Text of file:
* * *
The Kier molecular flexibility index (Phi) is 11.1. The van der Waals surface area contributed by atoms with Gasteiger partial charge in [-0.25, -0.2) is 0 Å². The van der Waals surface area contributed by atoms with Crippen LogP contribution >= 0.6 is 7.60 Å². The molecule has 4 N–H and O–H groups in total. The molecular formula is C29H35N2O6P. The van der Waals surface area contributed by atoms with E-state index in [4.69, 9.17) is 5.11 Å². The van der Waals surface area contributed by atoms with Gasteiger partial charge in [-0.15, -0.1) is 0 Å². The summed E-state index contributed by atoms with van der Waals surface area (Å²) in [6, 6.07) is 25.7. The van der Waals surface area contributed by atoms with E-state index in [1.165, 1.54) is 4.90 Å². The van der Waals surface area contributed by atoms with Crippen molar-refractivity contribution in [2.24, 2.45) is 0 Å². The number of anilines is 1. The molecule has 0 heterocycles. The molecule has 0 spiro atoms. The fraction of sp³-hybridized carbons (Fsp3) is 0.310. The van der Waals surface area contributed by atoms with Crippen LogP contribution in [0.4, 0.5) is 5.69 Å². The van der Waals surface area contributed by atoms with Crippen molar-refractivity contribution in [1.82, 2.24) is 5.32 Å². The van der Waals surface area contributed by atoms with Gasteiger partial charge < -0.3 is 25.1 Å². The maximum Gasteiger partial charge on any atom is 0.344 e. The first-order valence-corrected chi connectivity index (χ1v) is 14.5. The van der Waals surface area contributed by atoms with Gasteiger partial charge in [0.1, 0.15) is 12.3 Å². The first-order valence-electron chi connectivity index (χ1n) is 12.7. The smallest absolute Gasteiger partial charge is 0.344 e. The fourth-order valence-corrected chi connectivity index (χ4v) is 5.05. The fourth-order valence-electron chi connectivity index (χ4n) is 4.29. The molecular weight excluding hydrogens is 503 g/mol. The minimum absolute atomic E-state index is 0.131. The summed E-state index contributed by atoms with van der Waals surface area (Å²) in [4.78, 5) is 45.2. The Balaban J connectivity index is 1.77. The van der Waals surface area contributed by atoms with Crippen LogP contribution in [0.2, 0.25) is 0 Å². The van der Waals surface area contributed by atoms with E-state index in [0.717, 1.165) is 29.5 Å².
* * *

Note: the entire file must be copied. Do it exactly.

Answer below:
The Kier molecular flexibility index (Phi) is 11.1. The van der Waals surface area contributed by atoms with Gasteiger partial charge in [-0.25, -0.2) is 0 Å². The van der Waals surface area contributed by atoms with Crippen LogP contribution >= 0.6 is 7.60 Å². The molecule has 4 N–H and O–H groups in total. The molecular formula is C29H35N2O6P. The van der Waals surface area contributed by atoms with E-state index in [4.69, 9.17) is 5.11 Å². The van der Waals surface area contributed by atoms with Gasteiger partial charge in [-0.15, -0.1) is 0 Å². The summed E-state index contributed by atoms with van der Waals surface area (Å²) in [6, 6.07) is 25.7. The van der Waals surface area contributed by atoms with E-state index in [1.165, 1.54) is 4.90 Å². The van der Waals surface area contributed by atoms with Crippen molar-refractivity contribution in [2.24, 2.45) is 0 Å². The number of anilines is 1. The molecule has 0 heterocycles. The molecule has 0 spiro atoms. The fraction of sp³-hybridized carbons (Fsp3) is 0.310. The van der Waals surface area contributed by atoms with Crippen LogP contribution in [0.4, 0.5) is 5.69 Å². The van der Waals surface area contributed by atoms with Crippen molar-refractivity contribution in [1.82, 2.24) is 5.32 Å². The van der Waals surface area contributed by atoms with Gasteiger partial charge < -0.3 is 25.1 Å². The maximum Gasteiger partial charge on any atom is 0.344 e. The first-order valence-corrected chi connectivity index (χ1v) is 14.5. The van der Waals surface area contributed by atoms with Gasteiger partial charge in [0.1, 0.15) is 12.3 Å². The first-order valence-electron chi connectivity index (χ1n) is 12.7. The smallest absolute Gasteiger partial charge is 0.344 e. The fourth-order valence-corrected chi connectivity index (χ4v) is 5.05. The fourth-order valence-electron chi connectivity index (χ4n) is 4.29. The molecular weight excluding hydrogens is 503 g/mol. The minimum absolute atomic E-state index is 0.131. The summed E-state index contributed by atoms with van der Waals surface area (Å²) in [4.78, 5) is 45.2. The Balaban J connectivity index is 1.77. The van der Waals surface area contributed by atoms with Crippen LogP contribution in [0.2, 0.25) is 0 Å². The van der Waals surface area contributed by atoms with E-state index in [0.717, 1.165) is 29.5 Å².